I applied quantile regression (Koenker & Bassett
1978) to literature growth rate data comprising
numerous individual E. huxleyi strains and experi-
ments. In addition, I applied quantile regression to
the data using the combined best-fit models for
growth rate as a function of PFD and growth rate as a
function of temperature (Fielding 2013).
Data collection
Emiliania huxleyi growth rate data (n = 1387) were
obtained from literature culture experiments where
light intensity data were also recorded. Data that
were only presented graphically were extracted
using Engauge Digitizer v.4.1. All growth rates were
converted to cell-specific growth rate (μ, d−1). Non-
PFD light measurements (e.g. lumen ft−1, Langleys
min−1, W m−2) were converted to lux (lumen m−2) and
then converted to PFD (µmol photons m−2 s−1) using
the conversion factors in Table 1.
Literature-based E. huxleyi culture growth rate
data were derived from 95 publications, detailing 213
strains from 67 different locations (Fig. 1). Literature
culture experiments reported PFDs ranging from 3 to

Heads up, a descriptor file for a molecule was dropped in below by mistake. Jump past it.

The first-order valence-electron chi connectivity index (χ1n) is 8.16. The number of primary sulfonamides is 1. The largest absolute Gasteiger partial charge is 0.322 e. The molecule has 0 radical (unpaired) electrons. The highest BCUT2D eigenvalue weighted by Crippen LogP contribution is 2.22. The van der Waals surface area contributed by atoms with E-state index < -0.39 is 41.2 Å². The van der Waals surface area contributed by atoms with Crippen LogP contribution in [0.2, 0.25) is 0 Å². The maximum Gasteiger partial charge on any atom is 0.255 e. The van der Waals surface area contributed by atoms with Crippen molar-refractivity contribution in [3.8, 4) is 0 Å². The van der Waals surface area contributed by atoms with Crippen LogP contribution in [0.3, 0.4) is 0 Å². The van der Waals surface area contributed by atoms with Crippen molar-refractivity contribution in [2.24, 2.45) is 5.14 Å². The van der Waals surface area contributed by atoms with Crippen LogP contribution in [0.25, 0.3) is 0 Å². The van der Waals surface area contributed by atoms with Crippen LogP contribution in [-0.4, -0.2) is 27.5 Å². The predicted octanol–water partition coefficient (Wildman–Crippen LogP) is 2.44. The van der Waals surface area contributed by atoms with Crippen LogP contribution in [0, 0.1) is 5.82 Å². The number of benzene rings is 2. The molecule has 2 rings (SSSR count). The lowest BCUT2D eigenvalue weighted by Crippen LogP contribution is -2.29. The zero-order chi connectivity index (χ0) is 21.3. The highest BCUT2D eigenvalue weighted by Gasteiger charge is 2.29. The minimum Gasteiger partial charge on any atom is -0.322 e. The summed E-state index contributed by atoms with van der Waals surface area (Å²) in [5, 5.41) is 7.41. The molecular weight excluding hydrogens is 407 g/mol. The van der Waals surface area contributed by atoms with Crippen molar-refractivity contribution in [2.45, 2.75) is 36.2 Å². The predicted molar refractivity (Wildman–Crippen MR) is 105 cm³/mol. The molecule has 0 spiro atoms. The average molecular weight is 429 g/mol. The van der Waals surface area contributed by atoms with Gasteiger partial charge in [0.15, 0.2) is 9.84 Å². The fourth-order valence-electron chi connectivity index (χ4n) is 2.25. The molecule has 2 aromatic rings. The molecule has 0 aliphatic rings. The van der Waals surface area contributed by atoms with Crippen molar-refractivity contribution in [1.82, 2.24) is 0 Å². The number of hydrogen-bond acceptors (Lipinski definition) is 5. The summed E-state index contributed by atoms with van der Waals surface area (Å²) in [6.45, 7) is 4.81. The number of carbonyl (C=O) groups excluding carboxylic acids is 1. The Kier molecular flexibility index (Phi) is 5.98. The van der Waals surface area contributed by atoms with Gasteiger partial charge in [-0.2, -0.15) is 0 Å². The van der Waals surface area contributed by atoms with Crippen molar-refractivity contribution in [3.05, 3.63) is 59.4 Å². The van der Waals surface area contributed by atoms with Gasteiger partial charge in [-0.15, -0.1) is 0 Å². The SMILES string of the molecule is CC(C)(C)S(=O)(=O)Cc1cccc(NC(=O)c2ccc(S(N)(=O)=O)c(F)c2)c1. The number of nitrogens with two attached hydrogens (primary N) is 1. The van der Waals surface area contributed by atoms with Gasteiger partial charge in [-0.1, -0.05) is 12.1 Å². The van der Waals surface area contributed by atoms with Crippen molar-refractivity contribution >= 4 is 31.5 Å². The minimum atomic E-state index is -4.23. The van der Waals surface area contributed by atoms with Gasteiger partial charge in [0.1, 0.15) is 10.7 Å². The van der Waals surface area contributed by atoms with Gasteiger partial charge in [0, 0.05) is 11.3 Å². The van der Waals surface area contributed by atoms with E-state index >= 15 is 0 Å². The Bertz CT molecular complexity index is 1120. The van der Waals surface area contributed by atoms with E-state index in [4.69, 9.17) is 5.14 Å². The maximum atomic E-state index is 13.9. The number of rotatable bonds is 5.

1160 µmol photons m−2 s−1, day lengths from 10 to
24 h, temperatures from 2 to 30°C, and salinities from
12 to 45. Around 7% of the data were from nutrient-
limited cultures.
opt 1– PFD
Light source Factor
Cool white fluorescent 0.013
Daylight fluorescent 0.014
Unspecified fluorescent 0.0135
Halogen 0.019
Table 1. Light conversion factors used to convert literature
light intensity data expressed in lux (lumen m−2) to µmol
photons m−2 s−1 for different light sources. Units were multi-
plied by their respective conversion factors to obtain values
in µmol photons m−2 s−1
Fielding: Emiliania growth and light
Modelling and statistical analysis
Quantile re gression can be used to determine the
relationship between environmental variables and
growth rate for the upper edge of a scatterplot. This is
especially useful for datasets where variables other
than the one which has been measured are limiting to
growth (Cade & Noon 2003) and has previously been
used to solve similar problems (Bissinger et al. 2008,
Fielding 2013). To reliably define the upper edge of
the dataset a 99th quantile regression must be used,
as calculating the 100th quantile does not generate
parameter confidence intervals (Cade et al. 1999). In
this paper, 99th quantile regression was used to infer
the relationship between light intensity and maximum
growth rate for a highly heterogeneous set of E. hux-
leyi strains and environmental conditions where
growth was often limited by factors other than light. It
should be noted that a 99th quantile re-
gression is calculated using all data
and not just from the points at the ex-
treme upper edge of the dataset.
Quantile regression was used to esti-